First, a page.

There's another perspective that says the accumulations of merit and wisdom are always present, but sometimes unseen since they have carried over from a previous lifetime. So the "spontaneous" Dzogchen/Mahamudra type experiences do have a history, only it is hidden from normal view.
A human being has his limits. And thus, in every conceivable way, with every possible means, he tries to make the teaching enter into his own limits. ChNN
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Re: A Question Concerning Universally Applicable Doctrines

Postby ngodrup » Tue Dec 17, 2013 10:50 am

smcj wrote:
But-- my Lama used to say-- the only person he ever heard of who realized
dzogchen without preliminaries, accumulation of merit and wisdom, etc.
was Garab Dorje! If we're realistic and honest with ourselves, then there's
something to do in the domain of the relative.

There's another perspective that says the accumulations of merit and wisdom are always present, but sometimes unseen since they have carried over from a previous lifetime. So the "spontaneous" Dzogchen/Mahamudra type experiences do have a history, only it is hidden from normal view.


That would be how someone like Garab Dorje realized it. Of course! this lifetime is nobody's first.
Likewise, we cannot assume that those past lifetimes were replete with meritorious deeds and vast purification.
To think so is skillful means, like remembering that all beings have been our kindest mother, but it is equally
probable that they have also been our murderer, and we have been their murderer as well.

The point is its all too easy to assume that we are more sublime than we are-- at the relative level. We overestimate
and underestimate most of the time based on belief in a self and conditioned habits of egocentricity-- arrogance and
self deprecation. If we saw clearly, all the time, there would be no need for practice. This conversation is exactly why
there is no universally applicable approach, because its pretty easy to see, if we're honest with ourselves, that each individual
circumstance and capacity differs. Some people's perception is quite on target, while others perception is quite obscured.
Each will enter Buddhist practice a a different place. Some may well require the most basic beginner's vehicle before
even recognizing the truth of suffering. Others can begin immediately with some Maha or Anu yoga-- probably fewer--
as these were intended for royalty. How many are actually at the base of being able to immediately understand and apply
Dzogchen? Of course it happens. The two are not contradictory points of view.
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Re: A Question Concerning Universally Applicable Doctrines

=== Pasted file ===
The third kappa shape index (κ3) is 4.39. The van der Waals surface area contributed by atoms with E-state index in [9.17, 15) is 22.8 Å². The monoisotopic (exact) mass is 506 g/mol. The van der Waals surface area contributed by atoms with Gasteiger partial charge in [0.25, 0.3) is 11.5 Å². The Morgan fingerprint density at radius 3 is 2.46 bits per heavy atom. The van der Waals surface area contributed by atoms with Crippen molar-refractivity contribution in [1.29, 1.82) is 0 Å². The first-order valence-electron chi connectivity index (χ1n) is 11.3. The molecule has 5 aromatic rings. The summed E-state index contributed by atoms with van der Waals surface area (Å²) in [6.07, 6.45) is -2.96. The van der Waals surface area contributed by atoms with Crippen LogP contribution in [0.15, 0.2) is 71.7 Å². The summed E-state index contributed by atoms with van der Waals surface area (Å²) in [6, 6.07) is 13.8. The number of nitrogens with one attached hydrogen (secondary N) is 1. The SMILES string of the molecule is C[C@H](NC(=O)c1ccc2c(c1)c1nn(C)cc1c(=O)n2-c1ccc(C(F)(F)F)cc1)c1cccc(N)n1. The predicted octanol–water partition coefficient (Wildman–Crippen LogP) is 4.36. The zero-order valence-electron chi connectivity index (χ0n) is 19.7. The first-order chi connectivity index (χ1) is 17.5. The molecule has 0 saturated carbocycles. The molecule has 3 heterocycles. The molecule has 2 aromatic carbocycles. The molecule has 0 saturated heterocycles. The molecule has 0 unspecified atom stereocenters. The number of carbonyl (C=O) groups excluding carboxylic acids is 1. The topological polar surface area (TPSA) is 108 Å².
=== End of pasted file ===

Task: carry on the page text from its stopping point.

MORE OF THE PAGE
Postby Sönam » Tue Dec 17, 2013 12:20 pm

ngodrup wrote: .... How many are actually at the base of being able to immediately understand and apply
Dzogchen? Of course it happens. The two are not contradictory points of view.


The point is that most of the time if you encounter dzogchen and (actual) dzogchen masters it is because you have been in contact in a previous life (it's in your continuum) ... it is the great perfection as such, and that's why it's so simple and so complex at the same time, and many (outsiders) cannot get it as it is ...

Sönam
By understanding everything you perceive from the perspective of the view, you are freed from the constraints of philosophical beliefs.
By understanding that any and all mental activity is meditation, you are freed from arbitrary divisions between formal sessions and postmeditation activity.
- Longchen Rabjam -
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Re: A Question Concerning Universally Applicable Doctrines

Postby ngodrup » Tue Dec 17, 2013 6:00 pm

Yes, yes. It's true that Dzogchen is both the easiest and hardest.
Even Lamas like ChNNR will admit that they didn't get it initially.
Read Dudjom Rinpoche's Biogoraphy, Milarepa's, Longchenpa's, Dilgo Khyentse's...
we see it over and over again. If it is bot easy for them, why should
we think it should be easy for us? It *becomes* easy.

But this is an aside. The question remains what view, meditation and action
is universally applicable? The answer is that it's quite uncertain, contingent on
the needs, interests and capacities of the individual.
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Re: A Question Concerning Universally Applicable Doctrines

Postby Karma Dondrup Tashi » Wed Dec 18, 2013 3:15 am

ijaceebo wrote:... how Dzogchen is so different in regards to a set of standards that may be universally applicable to all instances of Buddhism.

According to the Kunche Gyälpo, it is free from the defect of causality.
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Re: A Question Concerning Universally Applicable Doctrines

Postby smcj » Wed Dec 18, 2013 3:18 am

Karma Dondrup Tashi wrote:According to the Kunche Gyälpo, it is free from the defect of causality.

a.k.a. it is transcendent.


Sorry, that's the troll in me coming out. :stirthepot:
A human being has his limits. And thus, in every conceivable way, with every possible means, he tries to make the teaching enter into his own limits. ChNN